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Cash is best donation after disaster, aid groups say

By Melissa Gray, CNN
Donations pile up outside the Haitian embassy in Washington after a survival kit drive on January 17, 2010.
Donations pile up outside the Haitian embassy in Washington after a survival kit drive on January 17, 2010.
STORY HIGHLIGHTS
  • Aid groups stress need for cash after disasters, as donated goods can pose problems
  • Non-cash donations may inundate ports already struggling to cope with deliveries
  • Donating medicine can be dangerous and there are few ways to safely dispose of unusable drugs
  • Aid groups say cash offers flexibility so that disaster victims get what they need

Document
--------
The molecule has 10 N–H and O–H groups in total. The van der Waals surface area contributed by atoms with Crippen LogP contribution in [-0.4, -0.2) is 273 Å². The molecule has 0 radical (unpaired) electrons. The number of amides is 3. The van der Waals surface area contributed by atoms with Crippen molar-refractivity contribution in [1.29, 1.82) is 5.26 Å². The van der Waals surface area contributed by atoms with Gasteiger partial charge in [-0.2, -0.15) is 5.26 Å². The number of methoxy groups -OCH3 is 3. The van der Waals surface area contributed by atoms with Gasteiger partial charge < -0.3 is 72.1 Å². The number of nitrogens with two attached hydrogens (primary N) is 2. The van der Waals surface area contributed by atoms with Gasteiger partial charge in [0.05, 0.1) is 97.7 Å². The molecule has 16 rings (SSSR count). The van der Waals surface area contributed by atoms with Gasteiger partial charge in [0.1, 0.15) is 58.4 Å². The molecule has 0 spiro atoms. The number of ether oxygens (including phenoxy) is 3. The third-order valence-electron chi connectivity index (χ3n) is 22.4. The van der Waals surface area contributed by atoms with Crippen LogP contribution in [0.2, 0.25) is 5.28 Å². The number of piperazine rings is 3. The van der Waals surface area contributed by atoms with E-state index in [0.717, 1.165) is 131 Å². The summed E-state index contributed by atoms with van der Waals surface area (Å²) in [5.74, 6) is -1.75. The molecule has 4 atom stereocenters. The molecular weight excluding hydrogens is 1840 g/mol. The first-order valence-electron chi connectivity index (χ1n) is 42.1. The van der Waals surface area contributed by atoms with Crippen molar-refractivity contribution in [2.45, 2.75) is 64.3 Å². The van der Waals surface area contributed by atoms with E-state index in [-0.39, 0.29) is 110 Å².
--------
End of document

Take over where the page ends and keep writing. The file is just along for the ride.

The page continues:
RELATED TOPICS
  • Haiti
  • Foreign Aid

London, England (CNN) -- Earthquake-devastated Haitians need donations of cash -- not clothes, food, medicine, or other relief supplies, as well intended as they might be, aid groups said Thursday.

Such "in-kind" donations can at best take up valuable space in cargo shipments and waste aid workers' time in sorting through the items, charities said. At worst, the food or medicine could be unusable or even dangerous.

"Sending donated goods oversees is an appealing idea because it makes you feel like you're really helping while at the same time recycling things that are no longer of any use to you," writes former aid worker Saundra Schimmelpfennig in her blog about the impact of aid. "Unfortunately inappropriate donations can do more harm than good and it often costs more to ship used goods than to buy new goods locally."

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Schimmelpfennig has worked for the Red Cross and describes herself as a leading expert in the 2004 post-tsunami recovery efforts in Thailand, where she says she saw the impact of aid from the perspectives of donors, villagers and aid workers.